Protecting agriculture starts with you

I’m willing to bet that within the first 10 minutes of turning on the news or scrolling through social media you are unwelcomed with the annoyance of politics. With media constantly blaring, we rarely find peace from social noise. While we may get fed up with the political ambiance, it heeds an important warning: our livelihoods as American agriculturalists is always one election away from complete catastrophe.

While policy stances are important when choosing your candidate, we must also look for the individual who is in touch with our pursuit of advancing agriculture. We can simply look at billionaire and 2020 presidential hopeful turned drop-out, Michael Bloomberg, to know who we should avoid as ag stakeholders. Bloomberg doesn’t hesitate to show ignorance stating he “could teach anybody to be a farmer” further implying that trades such as farming don’t require analytical skills.

These types of comments and out-of-touch elitism are common in the ruling class. Considering vast expanses of the U.S., especially the Midwest, rely on agriculture to support local communities (Over 46 Million Americans!), these comments are worrisome. So how do we fix the blatant disrespect from some elected officials? Elect individuals with a passion for agriculture.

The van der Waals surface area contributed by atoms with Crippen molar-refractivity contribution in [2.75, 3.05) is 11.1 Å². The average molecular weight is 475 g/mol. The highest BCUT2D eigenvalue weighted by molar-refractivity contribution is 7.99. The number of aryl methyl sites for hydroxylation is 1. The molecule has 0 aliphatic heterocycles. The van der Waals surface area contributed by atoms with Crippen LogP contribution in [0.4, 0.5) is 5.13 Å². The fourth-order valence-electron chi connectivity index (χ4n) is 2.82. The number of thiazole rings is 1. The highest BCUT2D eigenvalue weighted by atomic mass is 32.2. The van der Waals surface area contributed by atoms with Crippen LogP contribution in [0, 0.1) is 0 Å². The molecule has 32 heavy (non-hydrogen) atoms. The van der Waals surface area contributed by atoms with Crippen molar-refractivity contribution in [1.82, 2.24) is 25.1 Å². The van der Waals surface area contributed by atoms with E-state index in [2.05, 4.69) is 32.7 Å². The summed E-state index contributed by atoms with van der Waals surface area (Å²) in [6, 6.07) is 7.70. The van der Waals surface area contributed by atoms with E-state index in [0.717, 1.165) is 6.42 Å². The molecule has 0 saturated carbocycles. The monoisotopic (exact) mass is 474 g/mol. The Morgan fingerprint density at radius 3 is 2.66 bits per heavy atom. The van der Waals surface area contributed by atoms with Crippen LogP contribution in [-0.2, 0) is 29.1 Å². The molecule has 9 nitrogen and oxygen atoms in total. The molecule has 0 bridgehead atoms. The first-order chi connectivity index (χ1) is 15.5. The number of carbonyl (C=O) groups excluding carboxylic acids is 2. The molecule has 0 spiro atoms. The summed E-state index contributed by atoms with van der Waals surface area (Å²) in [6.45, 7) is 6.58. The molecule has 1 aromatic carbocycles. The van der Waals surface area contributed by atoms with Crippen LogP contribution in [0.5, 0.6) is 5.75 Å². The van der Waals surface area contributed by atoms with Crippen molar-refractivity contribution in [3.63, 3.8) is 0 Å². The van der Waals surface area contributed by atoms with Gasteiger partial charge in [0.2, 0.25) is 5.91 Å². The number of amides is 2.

Don’t just vote, VOLUNTEER! Volunteer for candidates with agricultural backgrounds, who will defend agriculture with grit, and who will get their hands dirty, both working cattle and fighting for your rights as a producer. Contact the candidate’s office and ask how you can volunteer, not tomorrow, today. As Nebraska senator and cattle rancher, Deb Fischer says, “It’s a long time until the next election, but it starts now. And if you truly want to see things change in the direction that our country is headed, you have to stay involved. You cannot quit now.”

Chapman, who grew up in Hillrose, Colo., is a graduate student, Oklahoma State University, masters of agriculture – agricultural leadership. He currently serves in the U.S. Air Force stationed in Washington, D.C. All opinions are his own and do not reflect the U.S. Air Force or Department of Defense.


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